- The Washington Times - Wednesday, March 6, 2002

TBILISI, Georgia A separatist Georgian province with close ties to Moscow has become a haven for terrorists, Georgian Minister of State Security Valery Khaburzania said in an interview.

The Pentagon last week announced a sharp increase in U.S. military aid and training to Georgia, primarily to combat Islamic terrorists linked to Osama bin Laden believed to be hiding in the remote Pankisi Gorge bordering Chechnya.

Mr. Khaburzania's comments highlighted fears that the expansion of the global war on terrorism could draw the United States into long-simmering local disputes and regional rivalries.

Abkhazia, a primarily Muslim region on the Black Sea coast that has established its own government in defiance of Tbilisi, "is sheltering terrorists," Mr. Khaburzania contended in an interview with The Washington Times here over the weekend.

"The world is looking at Pankisi Gorge, but the same situation applies in Abkhazia," he said. "Pankisi Gorge is a closed area, and not as attractive for terrorists as Abkhazia, which is open to the sea."

Mr. Khaburzania accused unnamed Russian officials of exploiting the U.S. announcement to boost their own ties to Abkhaz rebels and destabilize the government of Georgian President Eduard Shevardnadze.

"The Russian government and mass media launched an information war against Georgia," according to Mr. Khaburzania.

Said another senior Georgian official, speaking on the condition of anonymity: "Russia is hysterical. It is a hangover from Uzbekistan and Kazakhstan. There is a U.S. [military] presence there and they are not anxious to have a U.S. presence in Georgia."

The Bush administration announced Feb. 28 that it would be sending as many as 200 military advisers to train approximately 1,500 Georgian troops in counterterrorism tactics.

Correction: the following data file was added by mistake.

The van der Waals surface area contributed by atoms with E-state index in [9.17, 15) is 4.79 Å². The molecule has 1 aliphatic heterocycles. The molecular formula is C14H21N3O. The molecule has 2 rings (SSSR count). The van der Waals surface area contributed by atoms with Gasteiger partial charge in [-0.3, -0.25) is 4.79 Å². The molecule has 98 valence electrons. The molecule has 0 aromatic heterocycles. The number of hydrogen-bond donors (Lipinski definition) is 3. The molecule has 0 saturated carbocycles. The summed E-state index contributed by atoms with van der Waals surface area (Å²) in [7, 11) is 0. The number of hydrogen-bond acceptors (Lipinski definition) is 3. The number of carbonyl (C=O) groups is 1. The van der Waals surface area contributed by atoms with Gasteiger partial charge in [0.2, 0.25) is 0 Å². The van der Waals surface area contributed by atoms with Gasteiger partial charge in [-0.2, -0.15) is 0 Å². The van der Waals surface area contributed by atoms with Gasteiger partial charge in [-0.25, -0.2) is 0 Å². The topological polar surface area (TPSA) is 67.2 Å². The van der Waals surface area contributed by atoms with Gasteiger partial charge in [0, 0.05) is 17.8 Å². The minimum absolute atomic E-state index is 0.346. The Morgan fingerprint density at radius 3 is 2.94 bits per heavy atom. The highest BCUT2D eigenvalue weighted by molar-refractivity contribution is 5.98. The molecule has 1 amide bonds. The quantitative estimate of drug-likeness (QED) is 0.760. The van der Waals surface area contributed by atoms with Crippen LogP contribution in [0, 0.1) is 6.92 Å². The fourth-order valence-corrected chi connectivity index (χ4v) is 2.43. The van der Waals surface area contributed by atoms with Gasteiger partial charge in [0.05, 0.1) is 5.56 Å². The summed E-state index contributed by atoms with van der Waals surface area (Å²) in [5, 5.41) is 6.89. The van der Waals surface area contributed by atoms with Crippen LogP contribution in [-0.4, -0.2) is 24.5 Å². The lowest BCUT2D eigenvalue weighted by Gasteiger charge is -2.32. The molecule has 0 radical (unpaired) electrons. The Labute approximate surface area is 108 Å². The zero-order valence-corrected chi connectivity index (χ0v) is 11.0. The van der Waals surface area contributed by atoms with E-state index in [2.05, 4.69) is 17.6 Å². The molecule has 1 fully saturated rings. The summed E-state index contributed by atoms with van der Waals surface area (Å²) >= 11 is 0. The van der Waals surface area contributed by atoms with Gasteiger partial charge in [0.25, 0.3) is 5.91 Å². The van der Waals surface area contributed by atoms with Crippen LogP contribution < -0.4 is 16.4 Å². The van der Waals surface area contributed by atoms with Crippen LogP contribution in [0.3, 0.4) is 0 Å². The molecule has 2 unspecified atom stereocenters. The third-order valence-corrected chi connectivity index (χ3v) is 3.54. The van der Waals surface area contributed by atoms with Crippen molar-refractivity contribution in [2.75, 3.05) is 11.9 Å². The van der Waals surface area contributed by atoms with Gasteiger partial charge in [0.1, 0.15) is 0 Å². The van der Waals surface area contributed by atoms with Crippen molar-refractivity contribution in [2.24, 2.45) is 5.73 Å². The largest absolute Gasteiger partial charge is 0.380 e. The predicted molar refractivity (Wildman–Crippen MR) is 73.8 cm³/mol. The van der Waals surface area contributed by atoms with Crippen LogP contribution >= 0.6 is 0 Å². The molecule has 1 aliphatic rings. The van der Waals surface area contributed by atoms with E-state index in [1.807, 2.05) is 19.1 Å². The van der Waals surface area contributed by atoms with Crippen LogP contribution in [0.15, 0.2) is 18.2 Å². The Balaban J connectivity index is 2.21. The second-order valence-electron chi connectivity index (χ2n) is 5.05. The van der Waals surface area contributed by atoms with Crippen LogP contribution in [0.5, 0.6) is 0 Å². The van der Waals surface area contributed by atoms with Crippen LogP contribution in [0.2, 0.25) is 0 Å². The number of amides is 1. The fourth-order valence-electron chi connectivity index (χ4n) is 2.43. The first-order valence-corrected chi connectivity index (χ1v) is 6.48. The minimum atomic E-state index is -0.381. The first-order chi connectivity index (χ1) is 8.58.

Otar Shalikashvili, an adviser to Defense Secretary Donald H. Rumsfeld, will visit with Georgian military leaders to discuss cooperation in the anti-terror fight. U.S. military advisers will be housed in Georgian military barracks, a Georgian defense official said.

Mr. Shalikashvili, a brother of former chairman of the U.S. Joint Chiefs of Staff Gen. John Shalikashvili, said in a telephone interview he did not know the exact dates of his trip.

"I think the military training will be of great assistance to Georgia," said Mr. Shalikashvili, who is of Georgian descent.

While Russian President Vladimir Putin on Friday called the U.S. move "no tragedy" for Russia, emotions were running high in the Russian legislature and the press against the move, in a region long seen by Moscow as part of its natural sphere of influence.

Although Georgia gained its independence with the 1991 breakup of the Soviet Union, Russia still maintains military bases in the country and peacekeeping troops in Abkhazia.

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